Facebook Creates Clearer Privacy Settings
A screen shot showing the new 'Approve' button on Facebook.
Facebook announced that is revamping its privacy settings to increase their transparency and make it easier for the site's 750 million users to know exactly with whom they are sharing their online lives.
"Today we're announcing a bunch of improvements that make it easier to share posts, photos, tags and other content with exactly the people you want," Facebook's Chris Cox wrote in a blog post yesterday (Aug. 23).
"You have told us that 'who can see this' could be clearer across Facebook, so we have made changes to make this more visual and straightforward," he added.
Who can see you?
The modifications include "Inline Profile Controls," which enable Facebook users to select, using a drop-down menu of "public," "friends" or "custom," exactly who can see their posts.
Enhanced privacy has been extended to photos as well; Facebook's new "Profile Tag Review" setting will prevent tagged photos from automatically posting to your profile.
"You can choose to use the new tool to approve or reject any photo or post you are tagged in before it's visible to anyone else on your profile," Cox wrote.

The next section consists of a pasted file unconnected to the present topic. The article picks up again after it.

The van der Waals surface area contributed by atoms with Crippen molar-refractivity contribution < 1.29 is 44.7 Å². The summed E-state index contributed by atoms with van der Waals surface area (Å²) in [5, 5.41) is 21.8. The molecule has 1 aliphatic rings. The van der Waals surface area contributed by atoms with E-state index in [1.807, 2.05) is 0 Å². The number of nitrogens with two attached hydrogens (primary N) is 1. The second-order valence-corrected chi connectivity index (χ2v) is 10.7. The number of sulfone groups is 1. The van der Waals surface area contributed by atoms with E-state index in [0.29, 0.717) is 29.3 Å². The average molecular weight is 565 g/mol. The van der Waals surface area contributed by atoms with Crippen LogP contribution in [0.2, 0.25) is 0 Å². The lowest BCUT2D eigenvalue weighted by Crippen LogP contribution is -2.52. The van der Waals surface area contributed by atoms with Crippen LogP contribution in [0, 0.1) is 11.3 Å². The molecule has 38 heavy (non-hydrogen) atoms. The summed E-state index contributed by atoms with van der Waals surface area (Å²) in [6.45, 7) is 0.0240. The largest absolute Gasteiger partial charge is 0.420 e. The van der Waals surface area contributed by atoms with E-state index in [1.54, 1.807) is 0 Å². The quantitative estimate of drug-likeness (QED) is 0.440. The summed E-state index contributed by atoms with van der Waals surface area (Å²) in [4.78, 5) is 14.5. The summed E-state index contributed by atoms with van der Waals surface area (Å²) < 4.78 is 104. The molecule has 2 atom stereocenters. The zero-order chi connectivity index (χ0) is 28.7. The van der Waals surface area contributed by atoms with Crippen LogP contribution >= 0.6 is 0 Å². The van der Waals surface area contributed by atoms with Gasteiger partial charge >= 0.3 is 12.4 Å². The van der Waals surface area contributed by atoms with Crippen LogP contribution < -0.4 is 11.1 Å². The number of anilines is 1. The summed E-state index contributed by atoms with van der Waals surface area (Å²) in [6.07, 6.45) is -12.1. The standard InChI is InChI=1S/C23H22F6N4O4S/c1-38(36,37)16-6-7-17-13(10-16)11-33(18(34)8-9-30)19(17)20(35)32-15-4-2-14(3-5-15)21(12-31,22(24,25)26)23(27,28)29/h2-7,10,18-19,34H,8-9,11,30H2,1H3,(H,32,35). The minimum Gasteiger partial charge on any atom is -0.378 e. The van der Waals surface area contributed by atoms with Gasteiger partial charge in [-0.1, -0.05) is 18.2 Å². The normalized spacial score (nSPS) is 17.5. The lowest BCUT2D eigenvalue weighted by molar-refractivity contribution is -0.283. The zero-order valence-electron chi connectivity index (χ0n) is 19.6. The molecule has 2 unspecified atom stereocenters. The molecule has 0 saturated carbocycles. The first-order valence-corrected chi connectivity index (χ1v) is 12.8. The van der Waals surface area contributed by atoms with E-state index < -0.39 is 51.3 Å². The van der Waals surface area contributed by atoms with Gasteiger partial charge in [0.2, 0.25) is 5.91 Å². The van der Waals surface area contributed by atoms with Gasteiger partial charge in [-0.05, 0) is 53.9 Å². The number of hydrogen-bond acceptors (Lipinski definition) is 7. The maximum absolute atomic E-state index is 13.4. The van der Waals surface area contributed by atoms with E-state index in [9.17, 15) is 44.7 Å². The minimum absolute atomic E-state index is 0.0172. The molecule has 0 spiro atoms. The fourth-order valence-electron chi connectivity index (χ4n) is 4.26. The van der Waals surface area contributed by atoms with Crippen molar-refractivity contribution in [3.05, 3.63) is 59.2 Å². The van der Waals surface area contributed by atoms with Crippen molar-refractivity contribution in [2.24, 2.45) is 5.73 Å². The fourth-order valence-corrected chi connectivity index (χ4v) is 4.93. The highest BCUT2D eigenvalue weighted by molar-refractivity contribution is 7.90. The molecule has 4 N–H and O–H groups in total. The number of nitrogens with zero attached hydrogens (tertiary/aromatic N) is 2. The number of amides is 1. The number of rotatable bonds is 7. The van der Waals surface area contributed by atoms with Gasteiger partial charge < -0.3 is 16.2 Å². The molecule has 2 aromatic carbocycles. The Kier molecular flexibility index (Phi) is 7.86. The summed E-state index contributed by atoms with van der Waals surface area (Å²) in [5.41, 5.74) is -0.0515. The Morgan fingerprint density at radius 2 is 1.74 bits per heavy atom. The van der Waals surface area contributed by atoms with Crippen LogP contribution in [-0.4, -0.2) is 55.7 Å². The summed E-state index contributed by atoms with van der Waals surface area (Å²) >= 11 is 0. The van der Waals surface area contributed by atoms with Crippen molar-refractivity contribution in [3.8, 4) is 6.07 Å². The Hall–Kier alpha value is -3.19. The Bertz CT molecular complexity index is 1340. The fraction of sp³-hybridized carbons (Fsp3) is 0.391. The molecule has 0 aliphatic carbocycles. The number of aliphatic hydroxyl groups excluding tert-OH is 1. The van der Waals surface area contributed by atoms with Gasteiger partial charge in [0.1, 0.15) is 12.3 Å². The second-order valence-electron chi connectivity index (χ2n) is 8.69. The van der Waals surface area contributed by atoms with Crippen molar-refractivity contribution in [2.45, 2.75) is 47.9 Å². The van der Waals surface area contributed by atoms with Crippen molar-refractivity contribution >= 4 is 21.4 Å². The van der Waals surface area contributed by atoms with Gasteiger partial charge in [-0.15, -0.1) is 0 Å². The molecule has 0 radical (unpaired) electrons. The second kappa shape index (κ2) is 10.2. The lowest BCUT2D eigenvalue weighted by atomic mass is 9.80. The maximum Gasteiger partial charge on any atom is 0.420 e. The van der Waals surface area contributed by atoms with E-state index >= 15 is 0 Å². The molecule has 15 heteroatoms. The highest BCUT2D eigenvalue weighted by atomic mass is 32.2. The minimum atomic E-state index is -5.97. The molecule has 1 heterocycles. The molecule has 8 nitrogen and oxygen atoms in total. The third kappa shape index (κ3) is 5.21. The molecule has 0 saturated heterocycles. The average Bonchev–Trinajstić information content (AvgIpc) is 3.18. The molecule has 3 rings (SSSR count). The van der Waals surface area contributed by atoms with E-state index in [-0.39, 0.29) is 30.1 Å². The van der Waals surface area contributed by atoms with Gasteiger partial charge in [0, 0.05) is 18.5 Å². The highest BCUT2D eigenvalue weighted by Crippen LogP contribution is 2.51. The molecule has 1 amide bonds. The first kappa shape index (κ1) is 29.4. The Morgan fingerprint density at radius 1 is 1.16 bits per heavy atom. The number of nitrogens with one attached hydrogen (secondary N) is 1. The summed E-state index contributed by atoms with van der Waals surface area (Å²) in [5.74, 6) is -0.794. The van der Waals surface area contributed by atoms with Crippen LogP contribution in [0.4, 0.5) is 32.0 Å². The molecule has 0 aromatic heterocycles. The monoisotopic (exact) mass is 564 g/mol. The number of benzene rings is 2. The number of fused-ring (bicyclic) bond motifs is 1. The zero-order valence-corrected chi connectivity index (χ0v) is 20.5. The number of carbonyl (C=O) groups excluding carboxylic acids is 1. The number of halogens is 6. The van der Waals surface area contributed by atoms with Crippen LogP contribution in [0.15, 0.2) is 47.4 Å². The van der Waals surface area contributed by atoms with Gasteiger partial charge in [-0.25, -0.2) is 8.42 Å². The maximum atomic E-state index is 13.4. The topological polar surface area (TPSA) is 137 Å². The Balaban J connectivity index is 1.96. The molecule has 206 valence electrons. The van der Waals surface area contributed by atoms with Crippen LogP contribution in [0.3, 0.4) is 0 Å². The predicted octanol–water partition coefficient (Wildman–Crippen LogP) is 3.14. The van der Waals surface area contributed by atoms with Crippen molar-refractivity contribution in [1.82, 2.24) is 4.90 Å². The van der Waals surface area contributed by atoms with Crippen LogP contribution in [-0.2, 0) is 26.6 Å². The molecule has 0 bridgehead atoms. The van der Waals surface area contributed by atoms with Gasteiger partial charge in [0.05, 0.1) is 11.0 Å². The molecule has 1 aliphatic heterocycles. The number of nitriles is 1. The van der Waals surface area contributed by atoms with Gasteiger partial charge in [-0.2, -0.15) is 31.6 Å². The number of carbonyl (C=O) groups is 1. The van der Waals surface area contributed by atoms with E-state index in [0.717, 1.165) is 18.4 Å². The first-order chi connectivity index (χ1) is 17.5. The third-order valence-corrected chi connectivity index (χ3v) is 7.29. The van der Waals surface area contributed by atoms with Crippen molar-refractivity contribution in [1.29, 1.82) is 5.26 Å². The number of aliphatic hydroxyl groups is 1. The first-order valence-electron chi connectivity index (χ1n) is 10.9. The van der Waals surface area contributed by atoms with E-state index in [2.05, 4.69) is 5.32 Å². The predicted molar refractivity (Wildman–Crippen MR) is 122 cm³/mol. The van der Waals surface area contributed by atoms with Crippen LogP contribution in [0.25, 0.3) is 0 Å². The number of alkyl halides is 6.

Who can tag you?
"Content Tag Review" functions similarly, giving users the option to review and approve or reject tags someone tries to add to photos and posts. Rounding out Facebook's new security additions are tools to quickly change who can see a post or status update after you post it, and to message someone if you disapprove of a photo you were tagged in.
Facebook said these new changes will roll out "in the coming days," and will prompt account holders with a virtual tour to guide them through the new settings.
"Taken together, we hope these new tools make it easier to share with exactly who you want, and that the resulting experience is a lot clearer and a lot more fun."
What prompted the change?
Facebook has long been criticized for its unclear privacy settings and questionable relationships with third-party advertisers . Security experts suggest, however, that it's the threat of competition from Google's new social networking site, Google+, that sparked Facebook to clarify its security stance.
Google+, which signed up 10 million users in its first two weeks, was founded on the principle that people should be able to finely tune what they share and with whom. To that end, Google+ lets its users organize friends into groups, or circles; the members in each circle are privy only to what the users decides to share with them.
"Although they've denied it, there can't be any doubt that the launch of Google+ may have influenced some of the design decisions here," Graham Cluley, senior technology consultant with the security firm Sophos, wrote.